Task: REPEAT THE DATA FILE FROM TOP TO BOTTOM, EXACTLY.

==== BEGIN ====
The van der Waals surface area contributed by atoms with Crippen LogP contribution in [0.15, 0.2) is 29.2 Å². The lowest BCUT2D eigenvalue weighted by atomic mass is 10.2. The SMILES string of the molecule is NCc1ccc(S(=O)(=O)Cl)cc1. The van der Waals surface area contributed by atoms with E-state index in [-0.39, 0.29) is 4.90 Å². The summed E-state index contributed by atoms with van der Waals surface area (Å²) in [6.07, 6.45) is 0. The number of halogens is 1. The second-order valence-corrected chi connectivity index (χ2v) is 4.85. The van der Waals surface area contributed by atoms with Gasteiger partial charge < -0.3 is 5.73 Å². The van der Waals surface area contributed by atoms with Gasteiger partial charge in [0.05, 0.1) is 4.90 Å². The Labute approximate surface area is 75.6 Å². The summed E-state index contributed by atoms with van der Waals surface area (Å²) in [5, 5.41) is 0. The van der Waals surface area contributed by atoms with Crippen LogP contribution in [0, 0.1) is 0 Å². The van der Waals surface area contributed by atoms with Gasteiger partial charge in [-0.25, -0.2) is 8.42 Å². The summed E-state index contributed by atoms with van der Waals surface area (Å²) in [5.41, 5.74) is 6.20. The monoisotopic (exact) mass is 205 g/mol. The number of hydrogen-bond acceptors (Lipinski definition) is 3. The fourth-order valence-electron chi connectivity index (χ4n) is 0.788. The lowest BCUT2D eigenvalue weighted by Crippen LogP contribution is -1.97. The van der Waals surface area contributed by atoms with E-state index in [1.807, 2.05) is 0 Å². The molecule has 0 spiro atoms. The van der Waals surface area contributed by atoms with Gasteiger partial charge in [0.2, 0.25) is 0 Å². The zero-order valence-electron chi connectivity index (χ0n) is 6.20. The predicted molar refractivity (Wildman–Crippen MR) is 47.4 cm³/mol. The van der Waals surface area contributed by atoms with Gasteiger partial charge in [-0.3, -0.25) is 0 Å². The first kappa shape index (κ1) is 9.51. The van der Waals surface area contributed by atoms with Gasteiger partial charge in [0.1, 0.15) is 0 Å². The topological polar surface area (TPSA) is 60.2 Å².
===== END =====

The van der Waals surface area contributed by atoms with Crippen LogP contribution in [0.15, 0.2) is 29.2 Å². The lowest BCUT2D eigenvalue weighted by atomic mass is 10.2. The SMILES string of the molecule is NCc1ccc(S(=O)(=O)Cl)cc1. The van der Waals surface area contributed by atoms with E-state index in [-0.39, 0.29) is 4.90 Å². The summed E-state index contributed by atoms with van der Waals surface area (Å²) in [6.07, 6.45) is 0. The number of halogens is 1. The second-order valence-corrected chi connectivity index (χ2v) is 4.85. The van der Waals surface area contributed by atoms with Gasteiger partial charge < -0.3 is 5.73 Å². The van der Waals surface area contributed by atoms with Gasteiger partial charge in [0.05, 0.1) is 4.90 Å². The Labute approximate surface area is 75.6 Å². The summed E-state index contributed by atoms with van der Waals surface area (Å²) in [5, 5.41) is 0. The van der Waals surface area contributed by atoms with Crippen LogP contribution in [0, 0.1) is 0 Å². The van der Waals surface area contributed by atoms with Gasteiger partial charge in [-0.25, -0.2) is 8.42 Å². The summed E-state index contributed by atoms with van der Waals surface area (Å²) in [5.41, 5.74) is 6.20. The monoisotopic (exact) mass is 205 g/mol. The number of hydrogen-bond acceptors (Lipinski definition) is 3. The fourth-order valence-electron chi connectivity index (χ4n) is 0.788. The lowest BCUT2D eigenvalue weighted by Crippen LogP contribution is -1.97. The van der Waals surface area contributed by atoms with E-state index in [1.807, 2.05) is 0 Å². The molecule has 0 spiro atoms. The van der Waals surface area contributed by atoms with Gasteiger partial charge in [0.2, 0.25) is 0 Å². The zero-order valence-electron chi connectivity index (χ0n) is 6.20. The predicted molar refractivity (Wildman–Crippen MR) is 47.4 cm³/mol. The van der Waals surface area contributed by atoms with Gasteiger partial charge in [-0.3, -0.25) is 0 Å². The first kappa shape index (κ1) is 9.51. The van der Waals surface area contributed by atoms with Gasteiger partial charge in [0.1, 0.15) is 0 Å². The topological polar surface area (TPSA) is 60.2 Å².